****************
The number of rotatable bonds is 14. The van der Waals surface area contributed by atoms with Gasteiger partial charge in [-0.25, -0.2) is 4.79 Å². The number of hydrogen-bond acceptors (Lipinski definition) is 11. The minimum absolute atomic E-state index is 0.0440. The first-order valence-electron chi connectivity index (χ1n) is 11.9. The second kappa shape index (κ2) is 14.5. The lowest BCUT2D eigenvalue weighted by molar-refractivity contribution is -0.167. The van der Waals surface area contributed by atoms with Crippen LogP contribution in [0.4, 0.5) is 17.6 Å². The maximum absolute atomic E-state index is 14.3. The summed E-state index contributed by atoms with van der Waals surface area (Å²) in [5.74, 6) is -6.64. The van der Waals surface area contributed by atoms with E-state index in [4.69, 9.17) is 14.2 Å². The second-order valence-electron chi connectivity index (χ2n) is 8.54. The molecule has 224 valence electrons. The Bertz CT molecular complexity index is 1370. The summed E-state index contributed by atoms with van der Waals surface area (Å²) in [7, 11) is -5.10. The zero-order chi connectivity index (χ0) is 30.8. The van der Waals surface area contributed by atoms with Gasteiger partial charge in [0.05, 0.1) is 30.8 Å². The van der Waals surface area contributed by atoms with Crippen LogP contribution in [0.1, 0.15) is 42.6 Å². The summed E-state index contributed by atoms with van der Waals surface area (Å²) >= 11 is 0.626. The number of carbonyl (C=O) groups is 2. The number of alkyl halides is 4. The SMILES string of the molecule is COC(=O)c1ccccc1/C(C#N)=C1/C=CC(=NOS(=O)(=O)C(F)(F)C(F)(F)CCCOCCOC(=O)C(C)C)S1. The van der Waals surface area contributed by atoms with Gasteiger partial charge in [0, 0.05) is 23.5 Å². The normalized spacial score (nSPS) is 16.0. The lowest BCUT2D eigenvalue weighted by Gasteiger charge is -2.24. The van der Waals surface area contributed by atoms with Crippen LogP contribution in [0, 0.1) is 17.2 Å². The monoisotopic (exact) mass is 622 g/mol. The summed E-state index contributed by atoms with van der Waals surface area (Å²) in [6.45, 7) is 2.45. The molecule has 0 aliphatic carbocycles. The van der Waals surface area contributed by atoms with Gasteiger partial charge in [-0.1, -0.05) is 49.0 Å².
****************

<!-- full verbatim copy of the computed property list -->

The number of rotatable bonds is 14. The van der Waals surface area contributed by atoms with Gasteiger partial charge in [-0.25, -0.2) is 4.79 Å². The number of hydrogen-bond acceptors (Lipinski definition) is 11. The minimum absolute atomic E-state index is 0.0440. The first-order valence-electron chi connectivity index (χ1n) is 11.9. The second kappa shape index (κ2) is 14.5. The lowest BCUT2D eigenvalue weighted by molar-refractivity contribution is -0.167. The van der Waals surface area contributed by atoms with Crippen LogP contribution in [0.4, 0.5) is 17.6 Å². The maximum absolute atomic E-state index is 14.3. The summed E-state index contributed by atoms with van der Waals surface area (Å²) in [5.74, 6) is -6.64. The van der Waals surface area contributed by atoms with E-state index in [4.69, 9.17) is 14.2 Å². The second-order valence-electron chi connectivity index (χ2n) is 8.54. The molecule has 224 valence electrons. The Bertz CT molecular complexity index is 1370. The summed E-state index contributed by atoms with van der Waals surface area (Å²) in [7, 11) is -5.10. The zero-order chi connectivity index (χ0) is 30.8. The van der Waals surface area contributed by atoms with Gasteiger partial charge in [0.05, 0.1) is 30.8 Å². The van der Waals surface area contributed by atoms with Crippen LogP contribution in [0.1, 0.15) is 42.6 Å². The summed E-state index contributed by atoms with van der Waals surface area (Å²) >= 11 is 0.626. The number of carbonyl (C=O) groups is 2. The number of alkyl halides is 4. The SMILES string of the molecule is COC(=O)c1ccccc1/C(C#N)=C1/C=CC(=NOS(=O)(=O)C(F)(F)C(F)(F)CCCOCCOC(=O)C(C)C)S1. The van der Waals surface area contributed by atoms with Gasteiger partial charge in [0, 0.05) is 23.5 Å². The normalized spacial score (nSPS) is 16.0. The lowest BCUT2D eigenvalue weighted by Gasteiger charge is -2.24. The van der Waals surface area contributed by atoms with Crippen LogP contribution in [0, 0.1) is 17.2 Å². The monoisotopic (exact) mass is 622 g/mol. The summed E-state index contributed by atoms with van der Waals surface area (Å²) in [6.45, 7) is 2.45. The molecule has 0 aliphatic carbocycles. The van der Waals surface area contributed by atoms with Gasteiger partial charge in [-0.1, -0.05) is 49.0 Å².